Sitting beside the cars, my poor Jeep looked like a sad, unfortunate creature. For the first time since I woke up, a smile broke out across my face. I didn’t care if it looked ugly. It was mine—my way out.
I started toward it, but the sound of tires crunching over gravel drew my attention. Curiosity propelled me back to the front of the house. Was it the cowboy man? The boy who wanted to toss me around the kitchen? My steps slowed considering the options.
What I hadn’t expected to see was Mrs. Lewis’ Toyota creeping up the driveway. The Camry rolled to a stop; the car door swung open before he killed the engine.
I broke out in a dead run. “Adam? What are you doing here? How did you—what are you doing?”
Adam stepped out of the car, his glasses crooked, shirt wrinkled. He gave me a goofy smile. “Google Maps, Ember. It wasn’t hard to find Petersburg. Apparently, it’s well known for those rocks.” He pointed to the monster in the sky. “I’ve been driving all night. Had two energy drinks and a coffee, probably grounded for life, but I’m here. Alive.”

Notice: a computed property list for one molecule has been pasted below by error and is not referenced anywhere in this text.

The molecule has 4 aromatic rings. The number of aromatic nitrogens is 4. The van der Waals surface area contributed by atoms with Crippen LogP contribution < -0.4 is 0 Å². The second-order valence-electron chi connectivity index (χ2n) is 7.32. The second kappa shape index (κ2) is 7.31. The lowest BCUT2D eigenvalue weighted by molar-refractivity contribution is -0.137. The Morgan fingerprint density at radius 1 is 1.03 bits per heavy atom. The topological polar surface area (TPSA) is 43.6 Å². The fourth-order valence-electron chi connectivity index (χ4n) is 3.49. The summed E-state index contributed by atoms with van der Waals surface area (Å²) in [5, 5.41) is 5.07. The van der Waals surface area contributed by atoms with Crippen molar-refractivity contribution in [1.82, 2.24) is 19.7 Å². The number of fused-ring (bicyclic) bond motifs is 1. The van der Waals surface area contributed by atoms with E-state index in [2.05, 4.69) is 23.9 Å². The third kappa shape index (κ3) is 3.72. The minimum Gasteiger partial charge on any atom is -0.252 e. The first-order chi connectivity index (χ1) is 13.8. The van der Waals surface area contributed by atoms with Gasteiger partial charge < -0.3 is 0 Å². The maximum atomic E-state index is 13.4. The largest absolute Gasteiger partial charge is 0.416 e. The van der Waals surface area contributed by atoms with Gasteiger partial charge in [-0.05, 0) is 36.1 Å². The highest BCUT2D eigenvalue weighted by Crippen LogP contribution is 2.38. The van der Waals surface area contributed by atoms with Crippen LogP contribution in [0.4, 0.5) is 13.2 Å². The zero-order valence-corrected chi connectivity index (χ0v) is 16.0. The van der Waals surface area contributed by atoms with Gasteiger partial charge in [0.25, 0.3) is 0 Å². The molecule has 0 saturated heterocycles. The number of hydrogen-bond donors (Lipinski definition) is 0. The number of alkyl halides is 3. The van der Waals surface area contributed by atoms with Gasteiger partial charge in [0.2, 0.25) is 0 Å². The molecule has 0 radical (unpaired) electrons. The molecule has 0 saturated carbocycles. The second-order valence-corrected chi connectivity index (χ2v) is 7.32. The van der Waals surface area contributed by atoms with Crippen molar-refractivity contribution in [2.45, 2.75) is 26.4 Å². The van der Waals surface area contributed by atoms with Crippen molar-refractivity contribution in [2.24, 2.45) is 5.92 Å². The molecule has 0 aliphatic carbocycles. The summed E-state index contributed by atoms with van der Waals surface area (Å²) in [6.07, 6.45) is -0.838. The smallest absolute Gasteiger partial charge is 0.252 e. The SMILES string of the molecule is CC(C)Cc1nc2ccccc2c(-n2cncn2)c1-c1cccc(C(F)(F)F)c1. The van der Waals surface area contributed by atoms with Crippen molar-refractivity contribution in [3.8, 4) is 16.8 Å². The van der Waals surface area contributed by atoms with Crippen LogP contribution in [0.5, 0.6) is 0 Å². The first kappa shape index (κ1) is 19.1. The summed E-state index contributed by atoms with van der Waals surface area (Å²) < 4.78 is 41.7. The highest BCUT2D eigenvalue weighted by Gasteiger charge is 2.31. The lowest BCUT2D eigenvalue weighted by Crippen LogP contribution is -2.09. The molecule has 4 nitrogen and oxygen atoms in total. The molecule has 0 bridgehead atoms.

I stared at him, and then burst into laughter. “Adam, you’re in so much trouble. When your mom finds out, she’s gonna kill you.”
He shrugged. “Look, I needed to make sure you were okay. I tried calling you, but you turned your damn phone off. I thought you’d been kidnapped and stuck in a one-room shack in the mountains of West Virginia. Apparently, I was wrong.” His eyes squinted at the house behind me. “You’re stuck in an eighty-room shack.”
God, I wanted to hug him. I also wanted to strangle him. “Adam, how did you find this house?”
“You told me the guy’s name. I Googled Jonathan Cromwell, and found out he’s the mayor. So I asked for directions at the gas station over on some hick road named Patterson,” he explained, clearly proud of his investigative skills. “Anyway, this is what friends do. They watch out for each other. Mom will just have to suck it. She can’t ground me forever.”
“Oh, Adam,” I whispered, and then inhaled deeply. The scent of detergent and familiarity washed over me. Sandbox love—nothing was stronger.
“Em, something is wrong with all of this. You can tell me you’re okay all you want. I know you’re not.”
I wasn’t okay. “It’s complicated.”
His brows went up and his glasses slipped further down his noise. “Try me. Some say I’m smart. I just may understand.”
“Adam, I just don’t know how to explain this. I’m not even—”
“Ember, step back now.”